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A fast and flexible reimplementation of data classes

Project description


Your data classes just got an upgrade! dataclassy is a reimplementation of data classes in Python -- an alternative to the built-in dataclasses module that avoids many of its common pitfalls. dataclassy is designed to be more flexible, less verbose, and more powerful than dataclasses, while retaining a familiar interface.

What are data classes?

Simply put, data classes are classes optimised for storing data. In this sense they are similar to record or struct types in other languages. In Python, data classes take the form of a decorator which, when applied to a class, automatically generates methods to set the class's fields from arguments to its constructor, represent it as a string, and more.

Why use dataclassy?

Data classes from dataclassy offer the following advantages over those from dataclasses:

  • Cleaner code: no messy InitVar, ClassVar, field or Field
  • Friendly inheritance:
    • No need to apply a decorator to each and every subclass - just once and all following classes will also be data classes
    • Complete freedom in field ordering - no headaches if a field with a default value follows a field without one
  • Optional generation of:
    • __slots__, significantly improving memory efficiency and lookup performance
    • **kwargs, simplifying data class instantiation from dictionaries
    • An __iter__ method, enabling data class destructuring
  • Internal fields (marked with _ or __) are excluded from __repr__ by default

Worried about performance? Benchmarks show:

  • Performance is at least as good as dataclasses when slots=False
  • You get an instant ~25% performance boost to initialisation when slots=True

In addition, dataclassy:

  • Is tiny (around 150 lines of code)
  • Has no dependencies
  • Supports Python 3.6 and up
  • Supports mypy
  • Has 100% test coverage



Install the latest stable version from PyPI with pip:

pip install dataclassy

Or install the latest development version straight from this repository:

pip install -U


By and large, dataclassy is a drop-in replacement for dataclasses. If you simply use the decorator and other functions, it is possible to instantly migrate from dataclasses to dataclassy by simply changing

from dataclasses import *


from dataclassy import *

This being said, there are differences. dataclassy does not try to be a "clone" of dataclasses, but rather an alternative, feature-complete implementation of the concept with its own design philosophy, yet one that remains highly familiar to those acquainted with the module in the standard library. Minimalism takes precedence over compatibility.


dataclassy's dataclass decorator takes all of the same arguments as dataclasses', plus its own, and should therefore be a drop-in replacement.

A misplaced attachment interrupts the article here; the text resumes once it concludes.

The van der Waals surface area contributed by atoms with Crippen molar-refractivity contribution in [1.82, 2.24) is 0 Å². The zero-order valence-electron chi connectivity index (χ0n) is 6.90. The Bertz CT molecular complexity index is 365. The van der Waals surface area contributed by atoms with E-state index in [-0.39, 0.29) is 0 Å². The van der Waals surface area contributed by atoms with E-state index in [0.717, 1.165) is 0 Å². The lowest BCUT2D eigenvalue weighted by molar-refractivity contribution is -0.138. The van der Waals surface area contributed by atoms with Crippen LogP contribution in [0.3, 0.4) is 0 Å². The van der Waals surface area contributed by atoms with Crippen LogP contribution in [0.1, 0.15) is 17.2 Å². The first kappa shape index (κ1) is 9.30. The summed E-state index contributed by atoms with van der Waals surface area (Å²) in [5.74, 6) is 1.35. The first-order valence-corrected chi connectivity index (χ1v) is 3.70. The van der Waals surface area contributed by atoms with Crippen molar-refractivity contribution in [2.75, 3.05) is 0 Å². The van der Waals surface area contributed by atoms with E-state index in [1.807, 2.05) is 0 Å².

dataclassy also implements all dataclasses' functions: is_dataclass, fields, replace, make_dataclass, asdict and astuple (the last two are aliased from as_dict and as_tuple respectively), and they should work as you expect.


dataclassy has several important differences from dataclasses, mainly reflective of its minimalistic style and implementation. These differences are enumerated below and fully expanded on in the next section.

dataclasses dataclassy
init-only variables fields with type InitVar arguments to __post_init__
class variables fields with type ClassVar fields without type annotation
mutable defaults a: Dict = field(default_factory=dict) a: Dict = {}
dynamic defaults b: MyClass = field(default_factory=MyClass) b: MyClass = factory(MyClass)
field excluded from repr c: int = field(repr=False) Internal type wrapper or _name
"late init" field d: int = field(init=False) d: int = None

There are a couple of minor differences, too:

  • fields returns Dict[str, Type] instead of Dict[Field, Type] and has an additional parameter which filters internal fields
  • Attempting to modify a frozen instance raises AttributeError with an explanation rather than FrozenInstanceError

Finally, there are some quality of life improvements that, while not being directly implicated in migration, will allow you to make your code cleaner:

  • @dataclass does not need to be applied to every subclass - its behaviour and options are inherited
  • Unlike dataclasses, fields with defaults do not need to follow those without them. This is particularly useful when working with subclasses, which is almost impossible with dataclasses
  • dataclassy adds a DataClass type annotation to represent variables that should be generic data class instances
  • dataclassy has the is_dataclass_instance suggested as a recipe for dataclasses built-in
  • The generated comparison methods (when order=True) are compatible with supertypes and subtypes of the class. This means that heterogeneous collections of instances with the same superclass can be sorted

It is also worth noting that internally, dataclasses and dataclassy work in different ways. You can think of dataclassy as turning your class into a different type of thing (indeed, it uses a metaclass) and dataclasses as adding things to your class (it does not).


The basics

To define a data class, simply apply the @dataclass decorator to a class definition:

from dataclassy import dataclass
from typing import List

@dataclass  # with default parameters
class Pet:
    name: str
    age: int
    species: str
    foods: List[str] = []
    fluffy: bool